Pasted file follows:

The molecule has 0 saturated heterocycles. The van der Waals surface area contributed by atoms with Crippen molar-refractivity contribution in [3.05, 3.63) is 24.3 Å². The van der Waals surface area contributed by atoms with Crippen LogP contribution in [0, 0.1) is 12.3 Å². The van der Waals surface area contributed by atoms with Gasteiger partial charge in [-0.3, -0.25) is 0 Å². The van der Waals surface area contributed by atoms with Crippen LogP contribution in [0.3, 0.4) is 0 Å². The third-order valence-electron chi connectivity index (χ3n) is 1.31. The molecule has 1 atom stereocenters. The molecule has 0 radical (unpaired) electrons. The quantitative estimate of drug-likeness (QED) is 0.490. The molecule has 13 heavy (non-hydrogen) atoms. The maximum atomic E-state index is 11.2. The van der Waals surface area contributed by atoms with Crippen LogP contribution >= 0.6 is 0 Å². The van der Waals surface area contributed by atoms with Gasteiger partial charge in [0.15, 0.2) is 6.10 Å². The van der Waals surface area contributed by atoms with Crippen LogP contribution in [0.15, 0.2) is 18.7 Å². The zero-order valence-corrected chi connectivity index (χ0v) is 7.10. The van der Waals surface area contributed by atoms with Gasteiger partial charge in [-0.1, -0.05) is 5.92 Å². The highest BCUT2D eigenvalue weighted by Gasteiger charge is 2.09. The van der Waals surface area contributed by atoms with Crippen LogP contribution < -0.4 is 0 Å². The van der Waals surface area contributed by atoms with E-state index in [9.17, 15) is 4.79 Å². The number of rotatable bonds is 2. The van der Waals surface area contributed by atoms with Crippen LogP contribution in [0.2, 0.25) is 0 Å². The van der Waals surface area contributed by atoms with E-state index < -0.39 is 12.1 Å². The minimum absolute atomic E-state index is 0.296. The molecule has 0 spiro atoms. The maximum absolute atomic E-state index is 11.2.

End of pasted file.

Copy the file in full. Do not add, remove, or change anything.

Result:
The molecule has 0 saturated heterocycles. The van der Waals surface area contributed by atoms with Crippen molar-refractivity contribution in [3.05, 3.63) is 24.3 Å². The van der Waals surface area contributed by atoms with Crippen LogP contribution in [0, 0.1) is 12.3 Å². The van der Waals surface area contributed by atoms with Gasteiger partial charge in [-0.3, -0.25) is 0 Å². The van der Waals surface area contributed by atoms with Crippen LogP contribution in [0.3, 0.4) is 0 Å². The third-order valence-electron chi connectivity index (χ3n) is 1.31. The molecule has 1 atom stereocenters. The molecule has 0 radical (unpaired) electrons. The quantitative estimate of drug-likeness (QED) is 0.490. The molecule has 13 heavy (non-hydrogen) atoms. The maximum atomic E-state index is 11.2. The van der Waals surface area contributed by atoms with Crippen LogP contribution >= 0.6 is 0 Å². The van der Waals surface area contributed by atoms with Gasteiger partial charge in [0.15, 0.2) is 6.10 Å². The van der Waals surface area contributed by atoms with Crippen LogP contribution in [0.15, 0.2) is 18.7 Å². The zero-order valence-corrected chi connectivity index (χ0v) is 7.10. The van der Waals surface area contributed by atoms with Gasteiger partial charge in [-0.1, -0.05) is 5.92 Å². The highest BCUT2D eigenvalue weighted by Gasteiger charge is 2.09. The van der Waals surface area contributed by atoms with Crippen LogP contribution < -0.4 is 0 Å². The van der Waals surface area contributed by atoms with E-state index in [9.17, 15) is 4.79 Å². The number of rotatable bonds is 2. The van der Waals surface area contributed by atoms with Crippen LogP contribution in [0.2, 0.25) is 0 Å². The van der Waals surface area contributed by atoms with E-state index < -0.39 is 12.1 Å². The minimum absolute atomic E-state index is 0.296. The molecule has 0 spiro atoms. The maximum absolute atomic E-state index is 11.2.